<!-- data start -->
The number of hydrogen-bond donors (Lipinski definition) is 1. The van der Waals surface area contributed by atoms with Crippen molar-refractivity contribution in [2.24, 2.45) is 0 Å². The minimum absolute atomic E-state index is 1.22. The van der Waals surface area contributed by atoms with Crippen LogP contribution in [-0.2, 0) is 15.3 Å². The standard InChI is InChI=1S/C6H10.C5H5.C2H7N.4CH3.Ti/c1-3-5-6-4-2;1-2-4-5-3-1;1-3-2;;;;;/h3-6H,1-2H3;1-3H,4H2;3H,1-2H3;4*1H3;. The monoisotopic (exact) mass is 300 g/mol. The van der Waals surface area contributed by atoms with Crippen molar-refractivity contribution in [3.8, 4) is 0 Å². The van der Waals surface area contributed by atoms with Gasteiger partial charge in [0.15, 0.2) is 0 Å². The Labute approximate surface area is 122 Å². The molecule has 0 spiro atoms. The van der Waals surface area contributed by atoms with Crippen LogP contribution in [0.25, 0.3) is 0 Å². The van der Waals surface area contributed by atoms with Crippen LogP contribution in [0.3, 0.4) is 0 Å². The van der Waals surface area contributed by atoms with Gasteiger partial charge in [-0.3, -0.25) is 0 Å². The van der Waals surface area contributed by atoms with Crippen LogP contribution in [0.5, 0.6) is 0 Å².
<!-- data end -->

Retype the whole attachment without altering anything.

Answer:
The number of hydrogen-bond donors (Lipinski definition) is 1. The van der Waals surface area contributed by atoms with Crippen molar-refractivity contribution in [2.24, 2.45) is 0 Å². The minimum absolute atomic E-state index is 1.22. The van der Waals surface area contributed by atoms with Crippen LogP contribution in [-0.2, 0) is 15.3 Å². The standard InChI is InChI=1S/C6H10.C5H5.C2H7N.4CH3.Ti/c1-3-5-6-4-2;1-2-4-5-3-1;1-3-2;;;;;/h3-6H,1-2H3;1-3H,4H2;3H,1-2H3;4*1H3;. The monoisotopic (exact) mass is 300 g/mol. The van der Waals surface area contributed by atoms with Crippen molar-refractivity contribution in [3.8, 4) is 0 Å². The van der Waals surface area contributed by atoms with Gasteiger partial charge in [0.15, 0.2) is 0 Å². The Labute approximate surface area is 122 Å². The molecule has 0 spiro atoms. The van der Waals surface area contributed by atoms with Crippen LogP contribution in [0.25, 0.3) is 0 Å². The van der Waals surface area contributed by atoms with Crippen LogP contribution in [0.3, 0.4) is 0 Å². The van der Waals surface area contributed by atoms with Gasteiger partial charge in [-0.3, -0.25) is 0 Å². The van der Waals surface area contributed by atoms with Crippen LogP contribution in [0.5, 0.6) is 0 Å².